As part of BP’s “Baseball ProGUESTus” series of guest articles, I took at look at all those baseball players who claim to be in the best shape of their lives, and whether being in shape means they performed above expectations. Possibly one of my favourite bits of research ever (well, among things I did, not of all time). I wrote a part-follow-up, part-companion piece here, and a final follow-up here, in which I determine that a player’s declaration of BSOML in spring training is worth one run in that season.
Analyzing Rogers Centre’s Roof (July 8, 2013)
Another piece for Prospectus, this one studying something I’ve heard people talk about for years and years: whether closing the roof at the former SkyDome increases run-scoring. I found that it does, but mostly (probably) because it cuts off the cold weather, not due to anything about the shape of the roof or the wind currents or the indoor stadium itself.
The Effect of Zone Starts on Offensive Production (May 22, 2012)
A joint study by Cam and I — though he would likely be bumped to second author in academia; just sayin’, Cam — trying to quantify the effect of zone starts on a player’s offensive production. My first piece for NHLNumbers.com.
45 years of jet lag: What happens when teams cross time zones? (June 19, 2012)
Looking at the effects of regular travel on NHL teams since the California teams joined the league in 1967.
How would “The Gold Rule” affect the draft order? (July 6, 2012)
Trying to figure out whether a proposed system for determining draft order would have the intended results. Mostly, it would.
Looking at AHL goaltenders vs. NHL players (July 16, 2012)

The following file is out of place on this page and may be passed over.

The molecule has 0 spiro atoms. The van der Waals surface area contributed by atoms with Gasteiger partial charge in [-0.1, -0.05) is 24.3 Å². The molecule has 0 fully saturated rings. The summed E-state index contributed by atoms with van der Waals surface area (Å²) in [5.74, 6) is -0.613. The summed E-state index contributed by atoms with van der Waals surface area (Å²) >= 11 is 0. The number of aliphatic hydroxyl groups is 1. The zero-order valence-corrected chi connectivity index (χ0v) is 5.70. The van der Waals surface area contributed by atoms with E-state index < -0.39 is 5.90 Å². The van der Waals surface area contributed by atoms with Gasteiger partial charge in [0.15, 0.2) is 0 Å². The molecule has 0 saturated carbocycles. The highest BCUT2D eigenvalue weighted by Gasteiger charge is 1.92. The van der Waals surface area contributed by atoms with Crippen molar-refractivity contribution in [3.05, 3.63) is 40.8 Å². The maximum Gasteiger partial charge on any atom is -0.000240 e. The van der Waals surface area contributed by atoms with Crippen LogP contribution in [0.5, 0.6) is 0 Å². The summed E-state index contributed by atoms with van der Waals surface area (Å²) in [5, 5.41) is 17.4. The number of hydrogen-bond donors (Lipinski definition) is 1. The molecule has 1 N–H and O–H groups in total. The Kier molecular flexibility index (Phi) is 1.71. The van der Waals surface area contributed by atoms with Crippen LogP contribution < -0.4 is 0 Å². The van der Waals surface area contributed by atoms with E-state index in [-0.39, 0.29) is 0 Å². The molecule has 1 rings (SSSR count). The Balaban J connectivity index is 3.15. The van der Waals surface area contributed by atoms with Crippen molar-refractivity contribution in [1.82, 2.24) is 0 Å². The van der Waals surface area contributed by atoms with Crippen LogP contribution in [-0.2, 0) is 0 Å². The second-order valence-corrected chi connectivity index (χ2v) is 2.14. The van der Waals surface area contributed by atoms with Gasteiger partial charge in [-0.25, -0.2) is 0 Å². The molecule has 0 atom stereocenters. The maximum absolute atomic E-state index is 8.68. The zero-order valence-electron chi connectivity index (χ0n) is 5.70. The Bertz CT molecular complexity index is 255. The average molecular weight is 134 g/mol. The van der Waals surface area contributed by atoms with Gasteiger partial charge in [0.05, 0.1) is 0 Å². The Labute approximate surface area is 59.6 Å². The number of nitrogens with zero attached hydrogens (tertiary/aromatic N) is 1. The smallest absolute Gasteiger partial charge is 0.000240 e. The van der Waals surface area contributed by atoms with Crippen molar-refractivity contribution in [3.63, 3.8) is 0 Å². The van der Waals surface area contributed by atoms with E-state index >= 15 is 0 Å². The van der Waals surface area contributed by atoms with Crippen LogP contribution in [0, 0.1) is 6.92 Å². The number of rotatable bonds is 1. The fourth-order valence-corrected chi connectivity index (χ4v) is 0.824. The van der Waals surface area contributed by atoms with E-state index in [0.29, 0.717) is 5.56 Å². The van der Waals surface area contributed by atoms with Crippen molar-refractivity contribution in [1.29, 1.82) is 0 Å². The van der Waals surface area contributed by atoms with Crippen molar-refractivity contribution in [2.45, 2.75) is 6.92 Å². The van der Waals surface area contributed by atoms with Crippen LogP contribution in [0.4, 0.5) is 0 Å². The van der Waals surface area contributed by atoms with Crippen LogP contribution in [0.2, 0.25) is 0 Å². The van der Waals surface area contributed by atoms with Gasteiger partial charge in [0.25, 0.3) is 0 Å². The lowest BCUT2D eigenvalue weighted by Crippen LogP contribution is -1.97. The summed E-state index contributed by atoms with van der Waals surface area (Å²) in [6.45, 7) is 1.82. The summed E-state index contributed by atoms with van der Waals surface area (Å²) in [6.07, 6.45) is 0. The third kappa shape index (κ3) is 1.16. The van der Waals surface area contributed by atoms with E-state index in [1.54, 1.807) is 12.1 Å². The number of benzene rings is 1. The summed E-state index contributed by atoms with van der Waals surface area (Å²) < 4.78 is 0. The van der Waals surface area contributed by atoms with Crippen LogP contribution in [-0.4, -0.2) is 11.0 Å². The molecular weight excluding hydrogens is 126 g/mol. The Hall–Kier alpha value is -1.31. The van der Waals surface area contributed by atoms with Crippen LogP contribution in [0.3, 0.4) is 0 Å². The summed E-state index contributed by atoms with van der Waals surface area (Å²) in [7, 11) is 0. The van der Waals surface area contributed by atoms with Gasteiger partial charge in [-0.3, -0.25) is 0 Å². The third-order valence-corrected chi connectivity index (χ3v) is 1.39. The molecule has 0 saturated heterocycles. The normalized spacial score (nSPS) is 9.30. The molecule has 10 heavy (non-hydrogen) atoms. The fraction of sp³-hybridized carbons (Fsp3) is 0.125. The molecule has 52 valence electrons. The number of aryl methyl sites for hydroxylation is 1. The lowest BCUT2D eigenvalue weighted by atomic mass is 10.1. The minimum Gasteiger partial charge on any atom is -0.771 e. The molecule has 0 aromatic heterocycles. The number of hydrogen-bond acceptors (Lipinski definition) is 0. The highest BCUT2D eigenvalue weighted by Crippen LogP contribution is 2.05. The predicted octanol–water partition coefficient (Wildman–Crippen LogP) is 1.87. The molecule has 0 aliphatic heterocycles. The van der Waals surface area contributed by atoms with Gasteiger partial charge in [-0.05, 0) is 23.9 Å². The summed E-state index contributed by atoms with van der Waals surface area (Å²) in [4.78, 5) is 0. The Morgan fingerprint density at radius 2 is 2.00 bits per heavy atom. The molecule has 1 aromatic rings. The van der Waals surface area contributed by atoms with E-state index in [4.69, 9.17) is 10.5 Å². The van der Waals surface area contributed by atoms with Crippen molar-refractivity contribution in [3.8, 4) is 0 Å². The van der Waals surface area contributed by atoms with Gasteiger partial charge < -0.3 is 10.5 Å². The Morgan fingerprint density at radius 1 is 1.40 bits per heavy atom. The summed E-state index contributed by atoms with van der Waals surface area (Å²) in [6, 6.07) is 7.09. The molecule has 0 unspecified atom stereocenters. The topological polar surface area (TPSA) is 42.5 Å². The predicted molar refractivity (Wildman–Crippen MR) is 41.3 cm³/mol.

Studying how AHL goaltenders performed, but only on shots taken by players who played in the NHL that year. It led to a follow-up by Thomas Drance on Eddie Lack.
Can goalies control the number of rebounds they allow? (July 15, 2013)
Following up on earlier research regarding goaltenders’ ability to suppress rebound shots. Also known as “The Pekka Rinne Appreciation Project.”
My statistical work has also appeared several times in Yahoo! Sports’ CFL and major junior hockey coverage, starting in 2010. Here’s an annotated list of articles:
By the numbers, ‘Canes smart to fast-track Jeff Skinner (Sep. 21, 2010)
Neate Sager and I developed a way to rank junior hockey scoring prospects, and this article presents the top 10 of the 2009-10 season. The main point of this article (not written by me) was that the then-18-year-old Skinner was NHL-ready, despite his low pre-draft ranking and relatively low draft selection. So far we appear to be right.
Later editions of the Jeff Skinner Rankings:
Class of 2012 beats ’11; Yakupov tops the Jeff Skinner Rankings (May 31, 2011)
This year’s top prospect was Nail Yakupov, who was then one year too young for the draft.
Jeff Skinner Rankings: Nathan MacKinnon, Hunter Shinkaruk project best to the NHL (June 22, 2012)
The third edition, expanded to include USHL players, and this time they chose to highlight the top 20.
I also contribute playoff odds to Yahoo’s CHL coverage and other statistical analyses throughout the year as requested.
Study: CFL teams should go for it more often on third down (Feb. 23, 2011)
Andrew’s piece based on my third-down study.
Expanded study boosts case for FGs/punting, but coaches still gamble less than they should (Dec. 9, 2013)
Another piece after I updated the study.
A case for the Riders to tank, and how a simple rule change would remove the incentive (Oct. 25, 2012)
This came about when I realized that, according to the numbers I ran, it was in the Riders’ interests to finish lower in the West division standings so they would crossover to the weaker East and have an easier path to the Grey Cup. (My linked piece continues my trend, now in its second year, of declaring that the eventual CFL champion is a terrible team.)
710 ESPN Seattle
U.S. Division cream of WHL crop (Nov. 9, 2012)
Answered some questions for the local ESPN radio station on what goes into RPI and how or why the Seattle Thunderbirds will or won’t stay as high as they were at the time.
Of Jeff Skinner and Nicklas Jensen (June 27, 2011)
The Jeff Skinner Rankings were used again, this time by Cam Charron, as the basis for a post questioning Jensen as the Canucks’ “safe” pick when there were, arguably, higher-ceiling, younger, less-developed players available.
The Nation Network
Last updated: June 21, 2014.